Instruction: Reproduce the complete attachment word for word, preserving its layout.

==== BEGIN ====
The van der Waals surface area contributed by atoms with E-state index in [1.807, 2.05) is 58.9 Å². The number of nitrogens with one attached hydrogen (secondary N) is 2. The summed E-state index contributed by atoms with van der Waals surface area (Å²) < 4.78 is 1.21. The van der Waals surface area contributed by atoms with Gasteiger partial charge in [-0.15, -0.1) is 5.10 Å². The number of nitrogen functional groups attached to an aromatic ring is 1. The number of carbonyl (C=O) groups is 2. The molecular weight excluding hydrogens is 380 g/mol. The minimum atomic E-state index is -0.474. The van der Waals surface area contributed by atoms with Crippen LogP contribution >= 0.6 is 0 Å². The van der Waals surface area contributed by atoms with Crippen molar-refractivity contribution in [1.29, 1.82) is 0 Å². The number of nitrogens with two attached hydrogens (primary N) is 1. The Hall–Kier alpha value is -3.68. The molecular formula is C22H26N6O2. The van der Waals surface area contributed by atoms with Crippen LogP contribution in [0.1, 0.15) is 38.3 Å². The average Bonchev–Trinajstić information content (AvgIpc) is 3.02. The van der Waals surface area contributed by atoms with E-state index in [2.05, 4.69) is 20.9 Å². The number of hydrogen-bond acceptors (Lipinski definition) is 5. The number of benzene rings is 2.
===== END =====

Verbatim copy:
The van der Waals surface area contributed by atoms with E-state index in [1.807, 2.05) is 58.9 Å². The number of nitrogens with one attached hydrogen (secondary N) is 2. The summed E-state index contributed by atoms with van der Waals surface area (Å²) < 4.78 is 1.21. The van der Waals surface area contributed by atoms with Gasteiger partial charge in [-0.15, -0.1) is 5.10 Å². The number of nitrogen functional groups attached to an aromatic ring is 1. The number of carbonyl (C=O) groups is 2. The molecular weight excluding hydrogens is 380 g/mol. The minimum atomic E-state index is -0.474. The van der Waals surface area contributed by atoms with Crippen LogP contribution >= 0.6 is 0 Å². The van der Waals surface area contributed by atoms with Crippen molar-refractivity contribution in [1.29, 1.82) is 0 Å². The number of nitrogens with two attached hydrogens (primary N) is 1. The Hall–Kier alpha value is -3.68. The molecular formula is C22H26N6O2. The van der Waals surface area contributed by atoms with Crippen LogP contribution in [0.1, 0.15) is 38.3 Å². The average Bonchev–Trinajstić information content (AvgIpc) is 3.02. The van der Waals surface area contributed by atoms with E-state index in [2.05, 4.69) is 20.9 Å². The number of hydrogen-bond acceptors (Lipinski definition) is 5. The number of benzene rings is 2.